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Plath and Heaney - In this essay I will be looking at 3 poems, by two very different authors.

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Charlotte Squires 11KBO 8th December 2002 Plath and Heaney In this essay I will be looking at 3 poems, by two very different authors. The first poem that I shall be studying is Blackberrying by Sylvia Plath. Plath was the ill-fated wife of the poet Ted Hughes, and committed suicide in 1963. A lot of her work has a dark side to it, and aside from poems, she also wrote an autobiographical novel, The Bell Jar. The Irish poet Seamus Heaney writes both the other poems that I shall be looking at, Blackberry Picking and An Advancement of Learning. Heaney won the Nobel Prize for literature in 1995, and many of his works feature themes of how trivial experiences can change our lives. In the first line of Blackberrying, we are immediately overcome with a feeling of loneliness and isolation. 'Nobody in the lane, and nothing, nothing but blackberries.' This is a very negative way in which to start the poem, but as you read on, something else becomes apparent - that the blackberries dominate everything, and shadow everything else into unimportance. At the moment, the lane seems quite innocent, but it also makes us wonder why she is being compelled to walk along it. The word Blackberries is mentioned three times in the first three lines, and they are so important to the woman picking them that we are even given totally insignificant details about them. 'Blackberries on either side, though on the right mainly.' We are told that they grow mostly on the right, but this doesn't add at all to our understanding of the poem. It is just a small detail, that although it means nothing to us, it shows us just how important the blackberries are to the woman. In the next line, Plath writes of a 'Blackberry alley', which gives us more of a location, and a scene in which to picture the events happening. ...read more.


Both flesh and blood are vital for human survival, and by mentioning them here, Heaney gives the impression that the berries are indeed vital for him if he is to survive. Throughout this poem Heaney uses 'we', 'you' and 'us' - the complete opposite of the feeling of isolation that was present in Plath's poem. There is strong imagery here as well, both from the colours and the description of the berries. In the next few lines we are told how, although it was hard, the boys persevered until they had picked the berries. They were scratched, and ruined their boots, but they trekked and picked until their cans were full. This gives us an insight into how important the berries were for the boys. 'Our hands were peppered With thorn pricks, our palms sticky as Bluebeard's.' Here there is alliteration of the letter 'p', and it also tells us of another thing that the boys had to endure whilst picking the berries - thorn pricks on their hands. 'Sticky as Bluebeard's' is a rather odd simile, to which we are given no insight to the meaning. In the next and final stanza of this poem, there is an obvious change in the mood. It goes from having the air of happy childhood memories to an unpleasant, nasty mood. 'We hoarded the fresh berries in the byre. But when the bath was filled we found a fur.' Here there are lots of hard, 'f' sounds, linking in with the harshness of the nasty surprise that the boys found when they looked at the berries. They hoarded the berries, much like someone would hoard money or other important goods. The line telling how they 'found a fur' is a sharp contrast to the tone in the previous lines. The next lines further develop on this unpleasantness. 'A rat-grey fungus, glutting on our cache. The juice was stinking too. ...read more.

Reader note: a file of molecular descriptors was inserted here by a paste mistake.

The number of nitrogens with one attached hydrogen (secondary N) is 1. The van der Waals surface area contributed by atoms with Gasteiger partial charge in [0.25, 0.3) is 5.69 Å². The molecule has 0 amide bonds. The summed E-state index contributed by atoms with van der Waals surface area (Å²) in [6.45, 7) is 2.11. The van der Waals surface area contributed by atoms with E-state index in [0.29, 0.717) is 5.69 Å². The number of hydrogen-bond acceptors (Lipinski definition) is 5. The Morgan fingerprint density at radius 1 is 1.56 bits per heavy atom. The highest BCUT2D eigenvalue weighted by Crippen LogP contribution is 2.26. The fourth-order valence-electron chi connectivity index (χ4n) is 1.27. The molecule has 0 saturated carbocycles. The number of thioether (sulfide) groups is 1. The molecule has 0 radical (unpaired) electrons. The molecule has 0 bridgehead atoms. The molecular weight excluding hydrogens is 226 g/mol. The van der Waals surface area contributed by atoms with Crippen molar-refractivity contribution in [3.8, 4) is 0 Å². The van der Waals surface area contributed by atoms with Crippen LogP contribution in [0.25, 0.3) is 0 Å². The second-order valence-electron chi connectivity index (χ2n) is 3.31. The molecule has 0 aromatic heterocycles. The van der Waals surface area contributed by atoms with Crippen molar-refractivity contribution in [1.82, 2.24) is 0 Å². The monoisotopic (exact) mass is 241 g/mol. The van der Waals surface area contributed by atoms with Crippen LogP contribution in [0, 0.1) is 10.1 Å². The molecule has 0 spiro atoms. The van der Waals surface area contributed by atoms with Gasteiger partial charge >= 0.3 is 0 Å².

For all his life, the man has avoided the bridge for fear of meeting a rat, but now he has conquered that fear and is able to walk freely across the bridge. As I said before, this poem could stand for the transition into adulthood, and maybe the man finally crossing the bridge is symbolising him becoming a man. The man has grown up, and there is also a recognition of loss in the final line. This poem, like the others, has no regular rhyme or rhythm. There are many descriptive details, and Heaney makes good use of alliteration to emphasise his point. Both Plath and Heaney use a lot of description in their poems. This allows the reader to really visualise what is happening, and coupled with their powerful language, it makes for a wonderful poem. Both also use alliteration well - it emphasises the hard sounds in the case of the rat, and the soft sounds where the blackberries are concerned. I really enjoyed these poems, but I liked 'An Advancement of Learning' most. This is because, from the very first line I felt compelled to read on, and find out what happened, something that I didn't find with the other two. 'Blackberrying' and 'Blackberry Picking' are similar, but only in the fact that they are about the same subject. Plath focuses on the blackberries themselves, while Heaney focuses more on the eagerness of picking them, and the disappointment when they went sour. By looking at all these poems, I have seen that although they may be similar in some aspects, especially in 'Blackberrying' and 'Blackberry Picking', Plath and Heaney are two very different poets. Plath deals with the darker aspects of life, whilst Heaney focuses on childhood fears and disappointments. All of us can identify with issues like these, and I think that is why both Plath and Heaney are so popular - people are able to identify with the topics that they raise, and this allows the reader to get into the very heart of the poem. ...read more.

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